"Short but sweet" is a good way to describe 2001's Max Payne, as well as its newly released sequel. Actually, the main difference between Max Payne 2 and its predecessor involves more of the circumstances under which the games arrived than anything existing in the games themselves. The original was victim to multiple development delays and spent years in the making, but, despite being a relatively brief experience, it was a thrilling, stylish, violent action game that was ultimately worth the wait. The sequel, on the other hand, was announced just months ago and hit store shelves on exactly the day it was supposed to. This new Max Payne, billed as "a film noir love story," was certainly worth the wait too, though this time, the wait was brief. As long as you go into it without expecting a dramatically different--or longer--gameplay experience than the original, Max Payne 2 won't disappoint. On its own merits, it's a stunning shooter that's got a bit too much plot and is over too soon, though it's still incredibly intense and, by all means, worth experiencing.
Max Payne 2 is a direct sequel to the original and picks up after the events of that game. Max, now a detective and wearier than ever of the world, once again has his hands full as he finds himself hopelessly attached to the lovely Mona Sax, a murder suspect and part of a bigger plot that ties in to Max's own dark past. There are tons of references and parallels to the original story. Fans will undoubtedly be pleased by some of the nudging and winking, though someone starting off with Max Payne 2 would probably feel rather left out, despite the presence of an optional cutscene that summarizes what happened leading up to Max Payne 2. Still, this is a surprisingly complex narrative for a game, irrespective of the genre.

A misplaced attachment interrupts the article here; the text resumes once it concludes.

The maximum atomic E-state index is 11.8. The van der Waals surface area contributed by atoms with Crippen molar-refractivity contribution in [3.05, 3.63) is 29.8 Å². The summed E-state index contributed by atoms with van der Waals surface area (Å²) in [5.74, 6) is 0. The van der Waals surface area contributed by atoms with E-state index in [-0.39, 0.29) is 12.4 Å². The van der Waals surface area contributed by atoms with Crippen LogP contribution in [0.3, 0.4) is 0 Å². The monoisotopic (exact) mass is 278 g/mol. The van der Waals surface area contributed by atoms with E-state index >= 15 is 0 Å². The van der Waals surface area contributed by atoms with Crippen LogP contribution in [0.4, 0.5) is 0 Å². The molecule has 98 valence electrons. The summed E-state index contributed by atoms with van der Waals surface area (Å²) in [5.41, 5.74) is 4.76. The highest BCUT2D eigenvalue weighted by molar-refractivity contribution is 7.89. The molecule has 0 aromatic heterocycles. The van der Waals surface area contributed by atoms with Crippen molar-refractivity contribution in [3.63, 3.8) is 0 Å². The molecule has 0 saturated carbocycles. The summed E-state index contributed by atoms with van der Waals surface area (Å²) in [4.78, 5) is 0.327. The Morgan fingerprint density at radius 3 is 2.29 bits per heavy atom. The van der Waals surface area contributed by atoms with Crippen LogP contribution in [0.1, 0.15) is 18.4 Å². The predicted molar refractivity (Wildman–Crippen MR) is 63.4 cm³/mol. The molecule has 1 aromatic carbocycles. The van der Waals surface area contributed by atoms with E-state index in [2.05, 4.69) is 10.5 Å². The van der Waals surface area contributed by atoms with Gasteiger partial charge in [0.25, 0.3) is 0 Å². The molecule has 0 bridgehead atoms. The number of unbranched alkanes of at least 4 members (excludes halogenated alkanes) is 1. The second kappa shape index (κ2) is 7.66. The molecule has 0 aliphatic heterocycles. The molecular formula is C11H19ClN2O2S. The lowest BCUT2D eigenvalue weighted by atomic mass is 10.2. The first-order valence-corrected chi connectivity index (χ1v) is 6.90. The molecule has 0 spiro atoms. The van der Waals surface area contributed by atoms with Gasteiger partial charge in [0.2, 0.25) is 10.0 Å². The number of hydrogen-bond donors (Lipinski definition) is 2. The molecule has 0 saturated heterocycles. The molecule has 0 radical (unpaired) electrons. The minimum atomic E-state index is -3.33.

The storyline unfolds in much the same fashion as the original. It uses some very slick, graphic novel-style storyboards--complete with melodramatic dialogue straight out of a pulp detective novel--and good voice-over to go with it. These graphic novel sequences are unmistakably similar to those of the first game, though they are, in some cases, even more artistic this time around. Max Payne 2 certainly isn't lacking in its presentation. Even the game's special edition DVD-style packaging is slick, and all of the game's between-level loading screens and graphic novel sequences are impressive-looking and often very cool. The plot itself features a number of twists but is rather convoluted the first go-round. Play through the game a second time (perhaps on the higher difficulty setting that's unlocked after you finish it the first time) and you'll likely get a much clearer sense of what's happening.